LEGO Marvel Super Heroes

So there’s this little film series that exists right? You might have heard of it once or twice at some point: the Marvel Cinematic Universe. Did you know that once upon a time it was even a franchise of comic books as well? And for some reason the fine folk over at Traveller’s Tales decided that this tiny, hitherto unknown franchise deserved an adaptation into their hugely popular series of LEGO branded platformers. Weird, huh?

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LEGO Marvel Super Heroes (PC, PS3, PS4 [reviewed], Switch, Wii U, Xbox 360, Xbox One)

Released Oct 2013 | Developed: Traveller’s Tales | Published: Warner Bros.

Genre: Platformer | HLTB: 13 hours

To be honest, I’m surprised it took 5 whole years for a LEGO game based on Marvel’s massive roster of superheroes and villains to come about, given that the first LEGO Batman came out in 2008 and was already a big success, not to mention the sheer, monolithic, and all-encompassing presence of the Marvel Cinematic Universe catapulting heroes like Iron Man and Thor into every single person’s mind across the planet. By the time of LEGO Marvel Super Heroes’ 2013 release date, Marvel fever had well and truly gripped the world in the wake of the first Avengers film’s overwhelming success the year prior, so it makes it a little odd (but not in a bad way) that this first foray into the LEGO series of games doesn’t actually utilise a direct connection to the films. 

Instead, LEGO Marvel Super Heroes sits in-between the comics and the films in terms of ideas and design. Some characters are very clearly designed based on their MCU counterparts; Tony Stark, for example, looks like a tiny lego Robert Downey Jr. complete with in-suit talking scenes where it’s just his head surrounded by digital readouts. Indeed, the vast majority of characters that had at this point made major film appearances show up in their MCU guises, from Samuel L Jackson’s Nick Fury leading SHIELD to Loki wielding his Tesseract-infused staff from the 2012 Avengers movie. However, other characters are far more comics-accurate, such as appearances from Marvel mainstays like the X-Men, the Fantastic Four, and Spider-Man. This is presumably because of licensing issues given that when this game was made, Disney still hadn’t bought every media company in the world yet) and obviously there are plenty of characters who show up here who hadn’t or still haven’t made any kind of film appearance.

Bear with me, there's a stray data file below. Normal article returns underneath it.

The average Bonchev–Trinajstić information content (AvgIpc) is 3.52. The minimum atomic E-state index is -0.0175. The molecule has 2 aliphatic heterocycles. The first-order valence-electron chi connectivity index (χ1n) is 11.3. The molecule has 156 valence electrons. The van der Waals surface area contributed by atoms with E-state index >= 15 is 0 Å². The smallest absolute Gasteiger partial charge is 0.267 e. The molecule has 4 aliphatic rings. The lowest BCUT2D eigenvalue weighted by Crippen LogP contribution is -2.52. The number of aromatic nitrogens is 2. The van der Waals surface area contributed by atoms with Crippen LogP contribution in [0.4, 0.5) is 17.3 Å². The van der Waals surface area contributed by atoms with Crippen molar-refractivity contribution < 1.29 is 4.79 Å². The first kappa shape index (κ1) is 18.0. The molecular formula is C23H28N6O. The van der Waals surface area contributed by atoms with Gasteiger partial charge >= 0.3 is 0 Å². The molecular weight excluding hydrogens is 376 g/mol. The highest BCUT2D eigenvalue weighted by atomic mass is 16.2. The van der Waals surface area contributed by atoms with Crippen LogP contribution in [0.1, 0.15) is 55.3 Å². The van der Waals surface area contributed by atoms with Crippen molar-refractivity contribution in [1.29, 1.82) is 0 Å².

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The general story is also a kind of massive Marvel medley. The Silver Surfer, herald of the world eater Galactus, is attacked and captured by Dr Doom, here presented in full villainous cackling form. As the Surfer’s board shatters, it spreads ominous glowing Cosmic Bricks across the planet; Doom has a plan to use these Comic Bricks to build an immensely powerful Doom Ray (of course) and so he enlists the help of a huge array of Marvel villains to gather the bricks. The game opens with Iron Man, Hulk, and Spider-Man having to stop an attack on Grand Central Station carried out by Abomination and Sandman and the pair of baddies accidentally clue the heroes into the existence of the Cosmic Bricks and the plot to gather them. Obviously all the various heroic teams are scrambled, with the Avengers getting assembled, the Fantastic Four forming up, and the X-Men gathering together once more in order to combat the legion of villains, track the Cosmic Bricks down, and defeat Dr Doom. 

There’s also a wider subplot running involving Loki, with whom Doom has allied; naturally any Marvel Cinematic Universe fans can see the inevitable betrayal coming from miles away. I like that the Silver Surfer is in it from the start because that also can only ever mean one thing and that is the promise of an appearance from Galactus, one of my favourite comic book big nasties although in true LEGO game fashion his appearance here is very cartoony and kid-friendly: not that that’s a bad thing of course! One of the best things about the LEGO series is that they’re very clearly aimed at a young audience but are robust and fun enough to remain an enjoyable experience for anyone. Because of that aforementioned strange spot this game lives in, at times it feels like it’s trying to be a kind of direct-to-video MCU film, with some missions and plot beats that will feel very familiar to anyone who has watched a few movies from that franchise; stuff like Loki’s betrayal of Dr Doom and his relationship with bigger villains is almost beat-for-beat lifted from his interactions with Thanos in Phase One, for example. 

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It’s obvious that the then-recent release of the completed first phase of the MCU and the success of the first Avengers film had a massive impact on the game, and it’s definitely trying to capitalize on it by appealing to the same fans. It might make it feel a little odd that LEGO Marvel Super Heroes sits in its own continuity as it blends the line between the movies and comics and uses it to build a unique identity. That said, I’m thankful that it does since including non-MCU characters makes for a much more entertaining game, with an original story that is, frankly, far stronger than it might have been if it were just a rehash of already established films.